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Iran says US blacklisting of Yemen’s Ansarullah will kill political process, talks

US Rep. Ilhan Omar (D-MN) (L) talks with Speaker of the House Nancy Pelosi (D-CA) during a rally with fellow Democrats before voting on H.R. 1, or the People Act, on the East Steps of the US Capitol on March 08, 2019 in Washington, DC. (AFP photo)
Iranian Foreign Ministry Spokesman Saeed Khatibzadeh

Iran has hit out at a US decision to designate Yemen’s Ansarullah movement as a terrorist organization, warning that the move will impede a political solution to the conflict in the impoverished Arab country.    

“Blacklisting Yemen’s Ansarullah movement is a last-ditch attempt by the administration of [outgoing US President Donald] Trump to put the final finishing touches to its destructive role in the shameful, imposed war on Yemen and to impede a political solution and peace talks,” Foreign Ministry Spokesman Saeed Khatibzadeh said on Wednesday.

The remarks came after US Secretary of State Mike Pompeo said on Sunday that the Department of State will notify Congress of his intent to designate Yemen’s Houthi movement as a foreign terrorist organization.

The Houthis will be blacklisted on January 19 -- one day before US President-elect Joe Biden’s inauguration -- unless Congress blocks the decision.

Pompeo also designated as terrorists three leaders of the movement, including their chief Abdul-Malik al-Houthi.

'US main sponsor of crimes in Yemen' 

Khatibzadeh said that from the very onset of Yemen’s war, the US has been the main sponsor of crimes perpetrated by the Saudi-led coalition in the Arab country and has spared no support for the aggressors, be it financial or arms supply.

He took the US government and the Department of State to task for “making every effort to ignite and continue the war and block any way out for a political solution to the crisis.”

Stressing that the US move has concerned the global community, the Iranian official raised the alarm that the sanctions will disrupt humanitarian aid delivery and impede the UN mission in the war-ravaged country.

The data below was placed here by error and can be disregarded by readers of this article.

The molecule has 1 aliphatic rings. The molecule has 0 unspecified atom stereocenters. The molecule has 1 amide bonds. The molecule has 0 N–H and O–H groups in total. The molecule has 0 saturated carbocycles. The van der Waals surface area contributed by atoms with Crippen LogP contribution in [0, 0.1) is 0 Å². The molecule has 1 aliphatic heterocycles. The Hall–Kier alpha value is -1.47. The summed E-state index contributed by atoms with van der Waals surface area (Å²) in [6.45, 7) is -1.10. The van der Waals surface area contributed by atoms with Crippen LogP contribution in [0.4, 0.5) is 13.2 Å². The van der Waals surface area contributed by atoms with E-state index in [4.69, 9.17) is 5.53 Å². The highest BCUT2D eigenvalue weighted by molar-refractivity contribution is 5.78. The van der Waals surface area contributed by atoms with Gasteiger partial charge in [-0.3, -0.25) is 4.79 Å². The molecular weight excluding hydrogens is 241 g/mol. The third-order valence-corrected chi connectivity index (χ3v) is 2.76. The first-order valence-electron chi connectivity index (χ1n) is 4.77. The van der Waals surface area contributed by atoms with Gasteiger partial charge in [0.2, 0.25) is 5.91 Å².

He finally expressed optimism that the international community will react to the Trump administration's “vicious decision.”

A day after the US announcement, the Ansarullah movement said the group is entitled to respond to any US move to designate them as a terrorist organization, while describing the Trump administration as “terrorist.”

“America is the source of terrorism,” Mohammed Ali al-Houthi, a member of Yemen's Supreme Political Council, twitted on Monday. “The Trump administration’s policy and actions are terrorist. We reserve the right to respond to any designation issued by the Trump administration or any administration.”

The announcement also sparked condemnations and triggered concern from the international community, and even within the US.

A group of US lawmakers warned against the plan to blacklist the Ansarullah movement, urging Washington to reverse the decision.

In a post on his Twitter account, Democratic Senator Chris Murphy said, "The designation of the Houthis as a terrorist organization is a death sentence for thousands of Yemenis," adding that the move will cut off humanitarian aid and make intra-Yemen peace talks nearly impossible.

He further said President-elect Biden should reverse this policy as soon as he takes office.

Democratic lawmaker Gregory Meeks also said, "No solution in Yemen will be sustainable unless the Houthis are involved.”

Republican Senator Todd Young also said Pompeo's move “will further destabilize a war-torn country” and block aid groups from delivering vital relief.

Meanwhile, the Lebanese Hezbollah resistance group also denounced the US decision, terming it as a criminal act aimed at undermining the Yemeni nation’s morale.

Hezbollah said in a statement late on Monday that Washington is not content with supporting and participating in the Saudi-led aggression on Yemen, and intends to target the Ansarullah movement and three of its leaders with sanctions.

“It is a criminal move that seeks to hurt the morale of Yemenis, who have been resiliently confronting the unfair blockade and aggression,” the statement added. “The United States bears the responsibility for all potential humanitarian and health repercussions.”

The European Union and the UN also censured the US decision.

Josep Borrell, EU foreign policy chief, said on Tuesday the designation “risks rendering UN-led efforts to reach a comprehensive solution to the Yemen conflict more difficult.”

It would also complicate the necessary diplomatic engagement with Houthi Ansarullah movement in Yemen as well as the work of the international community on political, humanitarian and developmental matters, he added.

United Nations spokesman Stephan Dujarric said during a January 11 briefing that the US intention to brand Yemen’s Houthi movement as a terrorist organization is “likely to have serious humanitarian and political repercussions.”

He called on the US to “swiftly grant the necessary licenses and exemptions to ensure that principled humanitarian assistance can continue to reach all people ... without disruption.”

According to the official, the UN is “concerned that the designation may have a detrimental impact on efforts to resume the political process in Yemen.”

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